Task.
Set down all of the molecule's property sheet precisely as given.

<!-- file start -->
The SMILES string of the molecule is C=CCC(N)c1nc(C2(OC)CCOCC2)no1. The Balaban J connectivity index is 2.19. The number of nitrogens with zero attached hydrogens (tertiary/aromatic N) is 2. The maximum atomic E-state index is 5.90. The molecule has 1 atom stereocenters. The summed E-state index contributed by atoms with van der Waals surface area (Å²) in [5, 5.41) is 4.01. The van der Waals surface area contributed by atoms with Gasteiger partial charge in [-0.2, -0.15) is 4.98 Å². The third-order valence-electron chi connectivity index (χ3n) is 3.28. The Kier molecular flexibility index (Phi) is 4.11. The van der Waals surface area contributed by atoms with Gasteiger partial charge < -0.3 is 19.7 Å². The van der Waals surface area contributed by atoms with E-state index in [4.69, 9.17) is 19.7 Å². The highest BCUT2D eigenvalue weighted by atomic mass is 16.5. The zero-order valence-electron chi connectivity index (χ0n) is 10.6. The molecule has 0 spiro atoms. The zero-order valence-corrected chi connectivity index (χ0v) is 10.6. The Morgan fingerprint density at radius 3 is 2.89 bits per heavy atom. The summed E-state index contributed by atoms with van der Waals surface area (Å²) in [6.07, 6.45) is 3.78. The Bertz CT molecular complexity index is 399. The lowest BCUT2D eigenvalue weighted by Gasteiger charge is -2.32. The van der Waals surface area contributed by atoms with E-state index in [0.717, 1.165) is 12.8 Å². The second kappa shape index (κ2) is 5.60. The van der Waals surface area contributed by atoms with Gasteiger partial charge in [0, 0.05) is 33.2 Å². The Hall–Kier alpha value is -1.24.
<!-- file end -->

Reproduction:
The SMILES string of the molecule is C=CCC(N)c1nc(C2(OC)CCOCC2)no1. The Balaban J connectivity index is 2.19. The number of nitrogens with zero attached hydrogens (tertiary/aromatic N) is 2. The maximum atomic E-state index is 5.90. The molecule has 1 atom stereocenters. The summed E-state index contributed by atoms with van der Waals surface area (Å²) in [5, 5.41) is 4.01. The van der Waals surface area contributed by atoms with Gasteiger partial charge in [-0.2, -0.15) is 4.98 Å². The third-order valence-electron chi connectivity index (χ3n) is 3.28. The Kier molecular flexibility index (Phi) is 4.11. The van der Waals surface area contributed by atoms with Gasteiger partial charge < -0.3 is 19.7 Å². The van der Waals surface area contributed by atoms with E-state index in [4.69, 9.17) is 19.7 Å². The highest BCUT2D eigenvalue weighted by atomic mass is 16.5. The zero-order valence-electron chi connectivity index (χ0n) is 10.6. The molecule has 0 spiro atoms. The zero-order valence-corrected chi connectivity index (χ0v) is 10.6. The Morgan fingerprint density at radius 3 is 2.89 bits per heavy atom. The summed E-state index contributed by atoms with van der Waals surface area (Å²) in [6.07, 6.45) is 3.78. The Bertz CT molecular complexity index is 399. The lowest BCUT2D eigenvalue weighted by Gasteiger charge is -2.32. The van der Waals surface area contributed by atoms with E-state index in [0.717, 1.165) is 12.8 Å². The second kappa shape index (κ2) is 5.60. The van der Waals surface area contributed by atoms with Gasteiger partial charge in [0, 0.05) is 33.2 Å². The Hall–Kier alpha value is -1.24.